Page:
Located at the base of the eastern coast of Noto Peninsula, Wakura Onsen is a hot spring resort that benefited from Japan’s bubble economy years, often chosen as a destination for business trips organized by Japanese companies for their employees.
Of those times, now remain the huge hotel-ryokans, clustered on the coast, allowing you to admire the sea from your room and hot springs. We stayed at Ryokan Biwanso and found truly superb hospitality, even more than commonly found in ryokans, delicious food, and even the karaoke room bookable in the facility. The room was also very beautiful, overlooking the sea and super relaxing, but I note that outside the facilities, the town is practically deserted.
However, for those who want to enjoy hot springs with a sea view, almost all accommodations also offer the possibility of accessing the baths by paying the daily ticket, without the need to stay overnight.
Noto Kiriko Festival, Summer Matsuri of Noto Peninsula
During the summer weekends, the towns of Noto Peninsula fill with magic thanks to various Kiriko Matsuri, where huge lantern floats are richly decorated and paraded through the streets of the towns. These floats are impressive, the result of craftsmanship, and can be admired throughout the year at the Kiriko Hall in Wajima.
The various Kiriko Festivals happen every weekend from July to September: in some areas, the lantern floats are transported at sea, in others, wild dances take place, others are accompanied by fire and straw pillars that are burned… It’s something more ancestral, linked to rural traditions and the sense of community, going beyond the typical matsuri found in cities like Tokyo. A unique experience during which you can fully experience the sense of community in this area.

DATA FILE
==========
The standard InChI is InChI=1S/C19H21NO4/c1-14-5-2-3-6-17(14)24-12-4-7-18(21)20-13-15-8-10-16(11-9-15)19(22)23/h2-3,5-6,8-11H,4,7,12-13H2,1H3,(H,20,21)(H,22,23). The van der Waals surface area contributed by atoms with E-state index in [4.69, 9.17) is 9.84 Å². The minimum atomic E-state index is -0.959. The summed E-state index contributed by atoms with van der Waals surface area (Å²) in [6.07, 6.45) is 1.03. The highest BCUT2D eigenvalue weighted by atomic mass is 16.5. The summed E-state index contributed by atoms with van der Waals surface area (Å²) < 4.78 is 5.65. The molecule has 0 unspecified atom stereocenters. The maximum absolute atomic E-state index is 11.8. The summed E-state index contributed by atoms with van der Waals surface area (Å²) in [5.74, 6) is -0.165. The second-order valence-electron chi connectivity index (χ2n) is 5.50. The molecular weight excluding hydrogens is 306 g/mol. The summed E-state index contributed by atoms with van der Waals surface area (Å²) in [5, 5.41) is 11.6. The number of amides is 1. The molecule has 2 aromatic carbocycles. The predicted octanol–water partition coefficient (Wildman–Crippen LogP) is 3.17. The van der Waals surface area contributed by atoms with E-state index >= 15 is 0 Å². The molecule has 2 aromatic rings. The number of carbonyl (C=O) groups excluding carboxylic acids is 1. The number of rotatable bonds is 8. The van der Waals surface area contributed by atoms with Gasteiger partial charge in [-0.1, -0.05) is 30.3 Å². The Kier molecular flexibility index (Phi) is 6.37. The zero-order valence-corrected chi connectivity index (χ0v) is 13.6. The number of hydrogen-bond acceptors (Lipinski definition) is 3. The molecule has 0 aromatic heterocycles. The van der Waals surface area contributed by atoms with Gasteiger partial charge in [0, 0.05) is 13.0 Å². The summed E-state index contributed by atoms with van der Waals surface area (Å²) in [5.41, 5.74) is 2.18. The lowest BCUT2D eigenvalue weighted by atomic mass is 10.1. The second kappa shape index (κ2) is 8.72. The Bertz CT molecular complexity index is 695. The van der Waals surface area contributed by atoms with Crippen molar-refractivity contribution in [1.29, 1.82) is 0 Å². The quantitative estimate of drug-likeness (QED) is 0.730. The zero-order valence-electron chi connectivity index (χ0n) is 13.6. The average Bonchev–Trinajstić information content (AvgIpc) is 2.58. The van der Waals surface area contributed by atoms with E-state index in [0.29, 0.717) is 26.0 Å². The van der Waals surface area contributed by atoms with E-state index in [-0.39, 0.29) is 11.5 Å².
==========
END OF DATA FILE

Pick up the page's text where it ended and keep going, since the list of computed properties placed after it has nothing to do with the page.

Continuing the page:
I hope to have the opportunity next summer to attend and will certainly tell you about it, especially on my Instagram channel.
While Noto Peninsula is currently wounded, the desire to return is fueled by the hope of renewal. The hope is that we can soon return to explore this area rich in culture, traditions, and beautiful landscapes, contributing to the rejuvenation of a place that holds a special place in my heart. In the meantime, if you want to contribute to helping evacuees and reconstruction, you can make a donation to the Rakuten Clutch Special Charity Fund or Nippon Foundation.